The scene is sixteenth-century Japan. The boys Taka and Renzo and a girl named Cho are teenage Ninja aspiring warriors. Taka is about to be examined for his Black Belt as a Ninja warrior. To his chagrin, he has already failed the examination twice.
All is not lost. The blind Grand Master finds that the sacred Ninja scrolls have been stolen by Lord Oda, the leader of the Samurai, the deadly enemies of the Ninja. Oda is the one who killed Taka’s father. The Grand Master ordains that if Taka and Cho can recover the lost scrolls, Taka will be deemed to have passed the Black Belt test.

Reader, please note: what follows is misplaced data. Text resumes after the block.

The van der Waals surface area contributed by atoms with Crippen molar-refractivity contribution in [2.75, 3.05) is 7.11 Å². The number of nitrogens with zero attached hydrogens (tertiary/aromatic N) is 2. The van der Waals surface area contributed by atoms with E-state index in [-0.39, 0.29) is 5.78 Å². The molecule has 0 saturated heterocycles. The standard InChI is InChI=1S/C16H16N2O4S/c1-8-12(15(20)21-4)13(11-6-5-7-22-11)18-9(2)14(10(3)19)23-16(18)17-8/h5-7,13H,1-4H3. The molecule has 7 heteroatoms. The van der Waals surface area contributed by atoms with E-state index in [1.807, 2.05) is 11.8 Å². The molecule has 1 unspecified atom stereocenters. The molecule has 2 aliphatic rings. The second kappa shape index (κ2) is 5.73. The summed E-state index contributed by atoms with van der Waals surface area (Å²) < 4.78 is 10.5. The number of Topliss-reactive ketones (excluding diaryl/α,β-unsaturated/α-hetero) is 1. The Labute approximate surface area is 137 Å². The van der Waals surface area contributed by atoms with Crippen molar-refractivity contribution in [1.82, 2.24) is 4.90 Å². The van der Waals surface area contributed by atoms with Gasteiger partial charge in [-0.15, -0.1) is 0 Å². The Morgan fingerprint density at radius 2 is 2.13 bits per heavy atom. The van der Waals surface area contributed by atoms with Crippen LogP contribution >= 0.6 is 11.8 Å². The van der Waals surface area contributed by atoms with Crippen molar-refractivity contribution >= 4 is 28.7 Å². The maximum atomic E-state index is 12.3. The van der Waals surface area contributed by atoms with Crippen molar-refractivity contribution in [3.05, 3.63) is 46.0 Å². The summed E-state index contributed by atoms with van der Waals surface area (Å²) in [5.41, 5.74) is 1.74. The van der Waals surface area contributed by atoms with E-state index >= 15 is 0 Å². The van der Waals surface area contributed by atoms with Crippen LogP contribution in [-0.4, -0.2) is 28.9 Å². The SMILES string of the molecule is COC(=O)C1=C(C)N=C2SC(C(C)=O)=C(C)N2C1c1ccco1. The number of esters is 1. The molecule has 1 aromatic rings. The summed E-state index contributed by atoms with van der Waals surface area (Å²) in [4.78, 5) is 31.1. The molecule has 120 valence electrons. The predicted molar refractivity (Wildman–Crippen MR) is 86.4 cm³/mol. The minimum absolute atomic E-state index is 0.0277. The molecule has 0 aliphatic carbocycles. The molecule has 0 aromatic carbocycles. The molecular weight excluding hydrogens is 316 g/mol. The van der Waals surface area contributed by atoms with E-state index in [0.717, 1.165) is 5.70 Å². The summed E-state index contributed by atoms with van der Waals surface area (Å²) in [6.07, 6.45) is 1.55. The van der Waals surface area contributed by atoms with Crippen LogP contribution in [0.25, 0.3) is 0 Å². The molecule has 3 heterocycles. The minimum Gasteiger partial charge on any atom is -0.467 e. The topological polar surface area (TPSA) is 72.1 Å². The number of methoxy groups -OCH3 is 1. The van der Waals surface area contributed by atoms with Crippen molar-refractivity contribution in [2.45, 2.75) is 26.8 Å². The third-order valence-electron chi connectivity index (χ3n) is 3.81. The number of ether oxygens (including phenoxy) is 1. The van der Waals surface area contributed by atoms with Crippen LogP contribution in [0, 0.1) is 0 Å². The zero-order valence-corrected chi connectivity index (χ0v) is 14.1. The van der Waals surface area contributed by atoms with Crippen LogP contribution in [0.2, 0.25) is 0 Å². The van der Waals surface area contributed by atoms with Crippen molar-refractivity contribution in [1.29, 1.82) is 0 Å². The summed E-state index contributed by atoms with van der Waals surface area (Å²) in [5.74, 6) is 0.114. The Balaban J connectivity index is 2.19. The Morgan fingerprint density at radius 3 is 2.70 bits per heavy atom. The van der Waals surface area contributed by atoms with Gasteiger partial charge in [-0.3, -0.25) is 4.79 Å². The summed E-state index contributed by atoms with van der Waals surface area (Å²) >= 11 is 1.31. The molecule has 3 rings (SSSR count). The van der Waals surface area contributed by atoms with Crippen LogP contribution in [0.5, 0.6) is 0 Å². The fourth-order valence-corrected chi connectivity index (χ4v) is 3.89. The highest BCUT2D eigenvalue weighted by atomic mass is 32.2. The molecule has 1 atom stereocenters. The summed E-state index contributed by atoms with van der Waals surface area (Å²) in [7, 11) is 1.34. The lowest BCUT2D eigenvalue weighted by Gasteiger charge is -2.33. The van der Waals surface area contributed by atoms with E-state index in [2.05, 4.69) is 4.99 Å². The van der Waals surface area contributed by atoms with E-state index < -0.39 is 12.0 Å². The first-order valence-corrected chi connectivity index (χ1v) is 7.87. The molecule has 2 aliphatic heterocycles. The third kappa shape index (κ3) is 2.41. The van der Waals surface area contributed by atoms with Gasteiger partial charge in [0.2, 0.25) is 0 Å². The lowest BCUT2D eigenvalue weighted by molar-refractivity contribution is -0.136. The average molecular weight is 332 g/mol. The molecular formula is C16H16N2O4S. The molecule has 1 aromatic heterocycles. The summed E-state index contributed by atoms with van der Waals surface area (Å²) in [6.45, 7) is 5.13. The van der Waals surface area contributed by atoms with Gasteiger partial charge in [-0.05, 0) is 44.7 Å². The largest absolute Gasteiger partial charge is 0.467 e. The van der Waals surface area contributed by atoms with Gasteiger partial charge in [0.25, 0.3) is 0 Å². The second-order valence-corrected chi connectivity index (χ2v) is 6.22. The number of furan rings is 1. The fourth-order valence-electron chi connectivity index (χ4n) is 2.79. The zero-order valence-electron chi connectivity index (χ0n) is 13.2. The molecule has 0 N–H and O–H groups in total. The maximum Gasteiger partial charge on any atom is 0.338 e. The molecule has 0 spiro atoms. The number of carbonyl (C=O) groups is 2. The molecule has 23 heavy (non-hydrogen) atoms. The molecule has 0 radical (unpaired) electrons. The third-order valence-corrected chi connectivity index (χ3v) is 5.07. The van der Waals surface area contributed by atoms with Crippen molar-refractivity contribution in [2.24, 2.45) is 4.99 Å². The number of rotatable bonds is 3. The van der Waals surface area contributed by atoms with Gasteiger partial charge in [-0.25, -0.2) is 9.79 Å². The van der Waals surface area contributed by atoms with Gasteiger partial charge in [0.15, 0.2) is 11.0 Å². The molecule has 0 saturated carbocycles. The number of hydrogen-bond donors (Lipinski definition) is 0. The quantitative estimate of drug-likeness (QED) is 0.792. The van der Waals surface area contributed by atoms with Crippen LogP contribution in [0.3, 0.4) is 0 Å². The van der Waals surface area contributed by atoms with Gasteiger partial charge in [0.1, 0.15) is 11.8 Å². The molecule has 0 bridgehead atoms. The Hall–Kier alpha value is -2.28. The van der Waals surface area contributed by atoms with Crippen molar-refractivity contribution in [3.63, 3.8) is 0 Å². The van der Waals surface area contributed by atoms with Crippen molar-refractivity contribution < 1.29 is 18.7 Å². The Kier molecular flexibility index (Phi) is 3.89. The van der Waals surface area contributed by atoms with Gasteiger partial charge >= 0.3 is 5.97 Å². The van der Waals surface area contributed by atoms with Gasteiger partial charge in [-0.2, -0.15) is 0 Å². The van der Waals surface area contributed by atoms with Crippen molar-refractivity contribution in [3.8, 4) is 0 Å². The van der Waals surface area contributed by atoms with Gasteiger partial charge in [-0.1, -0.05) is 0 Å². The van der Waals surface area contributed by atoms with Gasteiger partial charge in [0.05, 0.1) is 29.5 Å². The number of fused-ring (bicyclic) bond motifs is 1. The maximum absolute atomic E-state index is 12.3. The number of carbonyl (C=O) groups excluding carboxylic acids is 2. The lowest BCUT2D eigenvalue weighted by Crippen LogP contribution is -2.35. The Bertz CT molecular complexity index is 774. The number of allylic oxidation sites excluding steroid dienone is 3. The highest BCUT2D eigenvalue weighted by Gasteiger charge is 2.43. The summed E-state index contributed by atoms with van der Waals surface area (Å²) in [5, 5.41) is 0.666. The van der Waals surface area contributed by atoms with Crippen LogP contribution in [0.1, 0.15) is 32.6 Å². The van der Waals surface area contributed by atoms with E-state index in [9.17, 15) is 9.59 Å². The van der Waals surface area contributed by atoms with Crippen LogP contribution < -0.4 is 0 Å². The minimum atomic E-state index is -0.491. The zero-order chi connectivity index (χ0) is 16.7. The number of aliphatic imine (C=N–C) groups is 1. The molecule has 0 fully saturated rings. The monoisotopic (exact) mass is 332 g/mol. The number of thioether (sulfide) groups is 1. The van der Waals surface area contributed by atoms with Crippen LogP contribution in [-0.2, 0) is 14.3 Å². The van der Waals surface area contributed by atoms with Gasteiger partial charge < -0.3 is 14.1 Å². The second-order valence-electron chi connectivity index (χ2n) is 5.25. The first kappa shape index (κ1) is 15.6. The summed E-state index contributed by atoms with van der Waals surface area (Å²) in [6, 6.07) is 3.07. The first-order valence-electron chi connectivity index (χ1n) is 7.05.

Can they succeed? As a publisher Barrington Stoke has made a mission of designing books for children who struggle to read well. This offering has an ingredient that encourages such readers, namely it moves at a fast pace. On every page there is a battle or some other heroic event taking place.
Wyatt’s illustrations are frequent and lively. Since every episode of the narrative is illustrated, reading the book seems almost like running through the story boards of a movie.
My one main reservation about this book centres on the presentation of the Grand Master. I appreciate the fact that despite his impairment he enters fully into the violent narrative. But the text states that his other senses compensate for the loss of his sight. This claim plays into the trap of a Hollywood stereotype, which does a disservice to people who are actually sightless.